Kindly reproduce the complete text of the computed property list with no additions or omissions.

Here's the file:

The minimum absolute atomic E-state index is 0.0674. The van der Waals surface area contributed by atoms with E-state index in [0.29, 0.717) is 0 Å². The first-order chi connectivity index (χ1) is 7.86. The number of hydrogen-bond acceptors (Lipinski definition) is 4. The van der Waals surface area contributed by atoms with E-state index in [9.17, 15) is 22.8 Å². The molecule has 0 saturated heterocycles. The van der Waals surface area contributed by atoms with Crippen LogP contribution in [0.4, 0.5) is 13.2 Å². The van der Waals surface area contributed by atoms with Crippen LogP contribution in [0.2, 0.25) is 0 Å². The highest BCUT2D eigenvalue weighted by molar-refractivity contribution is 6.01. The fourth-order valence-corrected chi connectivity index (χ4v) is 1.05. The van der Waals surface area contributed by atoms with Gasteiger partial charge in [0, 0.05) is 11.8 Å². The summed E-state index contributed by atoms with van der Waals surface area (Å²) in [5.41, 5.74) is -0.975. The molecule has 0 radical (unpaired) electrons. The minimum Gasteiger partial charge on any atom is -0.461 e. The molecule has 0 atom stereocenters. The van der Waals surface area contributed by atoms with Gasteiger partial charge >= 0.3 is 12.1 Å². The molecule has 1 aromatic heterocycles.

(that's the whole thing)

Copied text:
The minimum absolute atomic E-state index is 0.0674. The van der Waals surface area contributed by atoms with E-state index in [0.29, 0.717) is 0 Å². The first-order chi connectivity index (χ1) is 7.86. The number of hydrogen-bond acceptors (Lipinski definition) is 4. The van der Waals surface area contributed by atoms with E-state index in [9.17, 15) is 22.8 Å². The molecule has 0 saturated heterocycles. The van der Waals surface area contributed by atoms with Crippen LogP contribution in [0.4, 0.5) is 13.2 Å². The van der Waals surface area contributed by atoms with Crippen LogP contribution in [0.2, 0.25) is 0 Å². The highest BCUT2D eigenvalue weighted by molar-refractivity contribution is 6.01. The fourth-order valence-corrected chi connectivity index (χ4v) is 1.05. The van der Waals surface area contributed by atoms with Gasteiger partial charge in [0, 0.05) is 11.8 Å². The summed E-state index contributed by atoms with van der Waals surface area (Å²) in [5.41, 5.74) is -0.975. The molecule has 0 radical (unpaired) electrons. The minimum Gasteiger partial charge on any atom is -0.461 e. The molecule has 0 atom stereocenters. The van der Waals surface area contributed by atoms with Gasteiger partial charge >= 0.3 is 12.1 Å². The molecule has 1 aromatic heterocycles.